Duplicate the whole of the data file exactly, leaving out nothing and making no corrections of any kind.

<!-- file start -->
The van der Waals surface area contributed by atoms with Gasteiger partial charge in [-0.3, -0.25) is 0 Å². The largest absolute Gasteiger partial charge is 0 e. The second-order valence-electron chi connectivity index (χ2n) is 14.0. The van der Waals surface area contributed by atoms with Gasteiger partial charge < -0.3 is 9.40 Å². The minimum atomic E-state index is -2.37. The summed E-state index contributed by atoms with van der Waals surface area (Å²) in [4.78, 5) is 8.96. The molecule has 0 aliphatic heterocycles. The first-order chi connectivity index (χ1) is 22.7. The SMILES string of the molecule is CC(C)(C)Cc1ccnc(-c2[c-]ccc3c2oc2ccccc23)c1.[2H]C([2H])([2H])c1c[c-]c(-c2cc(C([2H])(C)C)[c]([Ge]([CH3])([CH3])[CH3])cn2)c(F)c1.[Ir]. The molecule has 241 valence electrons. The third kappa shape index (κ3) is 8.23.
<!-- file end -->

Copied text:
The van der Waals surface area contributed by atoms with Gasteiger partial charge in [-0.3, -0.25) is 0 Å². The largest absolute Gasteiger partial charge is 0 e. The second-order valence-electron chi connectivity index (χ2n) is 14.0. The van der Waals surface area contributed by atoms with Gasteiger partial charge < -0.3 is 9.40 Å². The minimum atomic E-state index is -2.37. The summed E-state index contributed by atoms with van der Waals surface area (Å²) in [4.78, 5) is 8.96. The molecule has 0 aliphatic heterocycles. The first-order chi connectivity index (χ1) is 22.7. The SMILES string of the molecule is CC(C)(C)Cc1ccnc(-c2[c-]ccc3c2oc2ccccc23)c1.[2H]C([2H])([2H])c1c[c-]c(-c2cc(C([2H])(C)C)[c]([Ge]([CH3])([CH3])[CH3])cn2)c(F)c1.[Ir]. The molecule has 241 valence electrons. The third kappa shape index (κ3) is 8.23.